PARIS, France -- By the end of next week, the world will awake to news the Paris climate change summit has produced a new legally binding climate deal to avoid potentially catastrophic consequences. Or that it ended in failure.
If a climate deal is sealed, it will be a historic United Nations-backed agreement, after the 1992 agreement in Rio de Janeiro and the 1997 Kyoto Protocol.
But this early major challenges and deep, old rifts between rich and poor countries have reopened.
One of the sticky issues being negotiated by more than 190 nations is finding a way to share the burden of emissions cuts in an equitable manner, with the goal of keep global warming below 2 degrees Celsius.
Scientists have warned that climate change is one of the biggest threats of our time and should not be ignored, They point that the global average temperature has already risen by 1.4 degrees Celsius, resulting in rising seas, melting ice sheets, droughts and other extreme climate-related events.
The latest scientific report on climate change released by the Intergovernmental Panel on Climate Change underscores the need for urgent action, said Philippine climate change expert Rosa Perez.
“The science is clear. There is a need for countries to deal with climate policies and sustainable development as well as for rich countries to limit their carbon emissions,” Perez, who is also a contributing author of the IPCC report, said.
But wary of the devastating impacts of climate change, leaders from more than 40 vulnerable nations believe it is feasible to bring global warming to below 1.5 degrees Celsius.
“It is a tough issue. The big players agreed on a 2 degrees Celsius cap, but the vulnerable countries along with a group of low-lying nations of the Alliance of Small Island States are calling for a Paris agreement that will limit global warming to below 1.5 degrees,” said Dean Antonio La Viña, spokesman of the Philippine delegation to the 21st Conference of Parties to the United Nations Framework Convention on Climate Change.
At the first day of the summit, the Climate Vulnerable Forum issued the so-called Manila-Paris Declaration in which it formally asked that targets be reviewed, arguing that the proposed two degrees is not enough to address climate change.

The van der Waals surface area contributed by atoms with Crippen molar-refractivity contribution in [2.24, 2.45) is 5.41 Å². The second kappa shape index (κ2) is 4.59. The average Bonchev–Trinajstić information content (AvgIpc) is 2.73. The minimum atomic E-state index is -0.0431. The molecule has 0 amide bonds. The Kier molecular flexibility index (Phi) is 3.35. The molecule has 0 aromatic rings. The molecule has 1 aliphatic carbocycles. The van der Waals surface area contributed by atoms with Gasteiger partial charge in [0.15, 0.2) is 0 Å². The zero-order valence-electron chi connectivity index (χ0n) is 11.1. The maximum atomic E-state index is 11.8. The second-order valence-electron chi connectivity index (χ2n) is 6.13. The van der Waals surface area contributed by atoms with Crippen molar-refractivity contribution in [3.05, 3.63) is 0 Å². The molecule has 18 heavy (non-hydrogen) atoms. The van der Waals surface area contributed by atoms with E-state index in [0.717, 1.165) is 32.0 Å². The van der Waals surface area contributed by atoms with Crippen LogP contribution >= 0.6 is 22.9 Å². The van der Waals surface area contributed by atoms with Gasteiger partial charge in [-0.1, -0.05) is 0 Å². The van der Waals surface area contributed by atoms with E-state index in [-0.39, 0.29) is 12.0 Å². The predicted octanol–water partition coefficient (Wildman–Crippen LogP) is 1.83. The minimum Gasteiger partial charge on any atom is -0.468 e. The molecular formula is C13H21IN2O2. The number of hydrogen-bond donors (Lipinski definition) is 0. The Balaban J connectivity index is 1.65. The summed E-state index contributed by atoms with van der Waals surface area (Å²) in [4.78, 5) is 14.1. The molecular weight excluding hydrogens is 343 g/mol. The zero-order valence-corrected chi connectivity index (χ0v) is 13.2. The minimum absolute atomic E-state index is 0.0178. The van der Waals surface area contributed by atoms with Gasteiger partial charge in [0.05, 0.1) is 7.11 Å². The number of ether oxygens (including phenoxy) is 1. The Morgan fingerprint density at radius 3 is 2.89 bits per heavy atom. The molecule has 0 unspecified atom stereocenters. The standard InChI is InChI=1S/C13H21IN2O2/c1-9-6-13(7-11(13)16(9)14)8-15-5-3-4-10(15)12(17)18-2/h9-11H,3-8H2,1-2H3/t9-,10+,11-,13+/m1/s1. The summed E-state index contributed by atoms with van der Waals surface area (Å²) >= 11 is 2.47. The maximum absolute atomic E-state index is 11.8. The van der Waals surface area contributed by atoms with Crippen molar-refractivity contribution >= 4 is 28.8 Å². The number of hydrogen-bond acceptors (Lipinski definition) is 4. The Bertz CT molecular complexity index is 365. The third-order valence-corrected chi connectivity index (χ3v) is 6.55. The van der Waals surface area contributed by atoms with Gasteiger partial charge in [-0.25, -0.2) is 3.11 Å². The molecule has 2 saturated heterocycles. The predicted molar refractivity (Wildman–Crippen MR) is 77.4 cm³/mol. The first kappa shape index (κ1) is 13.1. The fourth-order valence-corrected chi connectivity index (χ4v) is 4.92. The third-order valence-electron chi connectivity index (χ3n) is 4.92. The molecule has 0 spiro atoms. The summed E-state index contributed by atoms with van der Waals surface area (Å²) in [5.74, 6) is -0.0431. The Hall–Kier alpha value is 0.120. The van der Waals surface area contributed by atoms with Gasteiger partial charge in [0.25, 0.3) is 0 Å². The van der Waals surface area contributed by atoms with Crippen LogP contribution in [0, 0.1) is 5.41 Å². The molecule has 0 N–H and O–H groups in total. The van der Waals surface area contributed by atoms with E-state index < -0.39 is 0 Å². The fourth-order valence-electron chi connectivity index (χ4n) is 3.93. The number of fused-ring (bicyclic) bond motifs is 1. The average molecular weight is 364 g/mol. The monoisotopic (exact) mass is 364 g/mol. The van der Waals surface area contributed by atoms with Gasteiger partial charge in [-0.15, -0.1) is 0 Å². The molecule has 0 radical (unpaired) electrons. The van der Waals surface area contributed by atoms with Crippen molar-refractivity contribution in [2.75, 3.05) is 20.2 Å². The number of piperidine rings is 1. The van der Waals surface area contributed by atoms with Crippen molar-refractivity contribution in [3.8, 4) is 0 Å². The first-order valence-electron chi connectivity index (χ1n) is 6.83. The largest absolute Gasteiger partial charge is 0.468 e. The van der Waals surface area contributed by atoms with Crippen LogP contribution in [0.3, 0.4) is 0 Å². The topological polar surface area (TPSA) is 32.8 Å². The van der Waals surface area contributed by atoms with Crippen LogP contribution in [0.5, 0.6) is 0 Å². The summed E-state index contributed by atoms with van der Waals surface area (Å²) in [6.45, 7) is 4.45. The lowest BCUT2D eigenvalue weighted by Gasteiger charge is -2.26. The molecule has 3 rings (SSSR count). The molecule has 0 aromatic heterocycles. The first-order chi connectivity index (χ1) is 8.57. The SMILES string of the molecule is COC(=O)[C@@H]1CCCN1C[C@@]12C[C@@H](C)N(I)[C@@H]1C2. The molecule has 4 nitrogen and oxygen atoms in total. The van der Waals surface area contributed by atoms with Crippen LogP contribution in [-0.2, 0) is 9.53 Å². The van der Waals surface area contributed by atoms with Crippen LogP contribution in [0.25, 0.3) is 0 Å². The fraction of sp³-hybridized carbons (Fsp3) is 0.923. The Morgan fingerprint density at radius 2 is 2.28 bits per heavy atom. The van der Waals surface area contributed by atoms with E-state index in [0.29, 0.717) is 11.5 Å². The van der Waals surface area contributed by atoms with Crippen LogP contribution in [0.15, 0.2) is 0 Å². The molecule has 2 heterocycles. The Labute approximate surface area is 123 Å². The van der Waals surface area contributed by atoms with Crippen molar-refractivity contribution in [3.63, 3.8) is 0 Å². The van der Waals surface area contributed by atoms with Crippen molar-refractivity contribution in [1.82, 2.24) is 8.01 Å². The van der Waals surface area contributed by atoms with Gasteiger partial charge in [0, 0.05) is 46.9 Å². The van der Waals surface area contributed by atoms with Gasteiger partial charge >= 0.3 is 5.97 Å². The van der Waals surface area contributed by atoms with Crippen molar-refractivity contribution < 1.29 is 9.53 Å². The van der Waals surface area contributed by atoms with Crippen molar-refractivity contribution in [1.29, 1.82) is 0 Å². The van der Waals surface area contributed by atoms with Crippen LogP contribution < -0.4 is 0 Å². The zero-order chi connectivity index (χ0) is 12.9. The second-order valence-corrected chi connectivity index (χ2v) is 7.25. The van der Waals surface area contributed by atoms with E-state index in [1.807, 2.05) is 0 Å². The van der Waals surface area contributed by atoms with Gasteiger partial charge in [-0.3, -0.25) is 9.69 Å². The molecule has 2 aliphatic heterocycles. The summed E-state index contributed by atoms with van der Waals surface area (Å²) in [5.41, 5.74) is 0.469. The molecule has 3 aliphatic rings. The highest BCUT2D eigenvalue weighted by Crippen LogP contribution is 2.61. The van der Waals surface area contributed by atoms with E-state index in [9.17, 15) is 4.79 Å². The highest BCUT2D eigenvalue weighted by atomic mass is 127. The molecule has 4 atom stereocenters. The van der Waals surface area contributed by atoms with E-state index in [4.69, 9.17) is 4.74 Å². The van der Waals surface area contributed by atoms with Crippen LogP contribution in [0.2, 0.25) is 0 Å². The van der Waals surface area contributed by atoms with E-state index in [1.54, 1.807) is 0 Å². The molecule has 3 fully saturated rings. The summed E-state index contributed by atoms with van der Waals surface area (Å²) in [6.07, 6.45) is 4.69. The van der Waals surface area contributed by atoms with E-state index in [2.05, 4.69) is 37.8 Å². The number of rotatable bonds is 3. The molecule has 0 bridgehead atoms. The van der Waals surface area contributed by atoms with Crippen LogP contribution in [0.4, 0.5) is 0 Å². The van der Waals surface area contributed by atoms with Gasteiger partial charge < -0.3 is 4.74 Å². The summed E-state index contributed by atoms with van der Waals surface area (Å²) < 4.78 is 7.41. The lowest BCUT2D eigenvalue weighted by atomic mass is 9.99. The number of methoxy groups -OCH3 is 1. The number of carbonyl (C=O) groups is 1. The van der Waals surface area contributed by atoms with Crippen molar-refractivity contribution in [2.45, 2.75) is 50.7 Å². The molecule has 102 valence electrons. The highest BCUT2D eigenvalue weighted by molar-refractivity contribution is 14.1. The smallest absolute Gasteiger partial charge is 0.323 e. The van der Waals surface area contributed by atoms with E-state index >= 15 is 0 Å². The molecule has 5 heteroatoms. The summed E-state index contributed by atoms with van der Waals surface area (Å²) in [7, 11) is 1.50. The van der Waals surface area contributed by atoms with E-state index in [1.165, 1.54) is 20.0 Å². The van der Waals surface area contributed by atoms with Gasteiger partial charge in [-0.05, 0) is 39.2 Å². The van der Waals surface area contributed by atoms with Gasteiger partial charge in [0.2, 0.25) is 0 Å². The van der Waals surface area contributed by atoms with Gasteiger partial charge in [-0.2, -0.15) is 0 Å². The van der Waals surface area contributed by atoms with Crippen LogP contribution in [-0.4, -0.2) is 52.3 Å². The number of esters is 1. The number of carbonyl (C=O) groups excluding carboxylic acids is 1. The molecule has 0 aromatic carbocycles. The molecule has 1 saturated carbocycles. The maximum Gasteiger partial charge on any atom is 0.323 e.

La Viña said the key is for many issues to be settled by the first week of the negotiations.
He added that Climate Change Commission Secretary Emmanuel de Guzman, the head of the Philippine delegation, gave clear instructions to the Philippine position apart from the below 1.5 degrees Celsius clamor.
These issues are: emphasis on human rights as a core principle for implementing a new agreement; a strong review on mitigation mechanism; finance, technology transfer ensuring adaptation with adequate finance; a mechanism on loss and damage anchored in the agreement that will allow small nations compensation for the devastating impacts of weather-related events.
“Although Secretary de Guzman told us to make sure that there must be some flexibility in mitigation measures, for instance, we have very clear priorities. In the end, we can see whether the Philippines achieved its goal at the climate talks,” La Viña said.
The Philippines is among the over 50 countries that pledged to reduce its carbon emissions.
The country targets to reduce emissions from transport, waste, forestry and industry by 70 percent by 2030.
La Viña stressed that this ambitious target is conditional and will be pursued if sufficient financial resources, technology development and transfer, and capacity building are provided by developed countries.
The CVF also asked developing countries to provide funding and fulfill the $100-billion Green Climate Fund per year by 2020. On the other hand, finance ministers from 20 vulnerable nations have set a target of mobilizing around $20 billion in new investments for climate action.
On the first day of the climate talks, President Benigno Aquino III highlighted the vulnerability of the Philippines to climate-related disasters such as super typhoon Yolanda (Haiyan) and called for more cooperation among the most climate-affected countries to ensure the success of the Paris climate deal.
In the Philippines, we are getting better at adaptation, but we are still very affected when typhoons and storms strike. Economic losses due to disasters amount on average to 2.5 percent of our GDP but we contribute to less than 2 percent of global warming. We are calling for climate justice and more solidarity between countries but we are ready to do our part,” Aquino said.
By Imelda V. Abano
December 04, 2015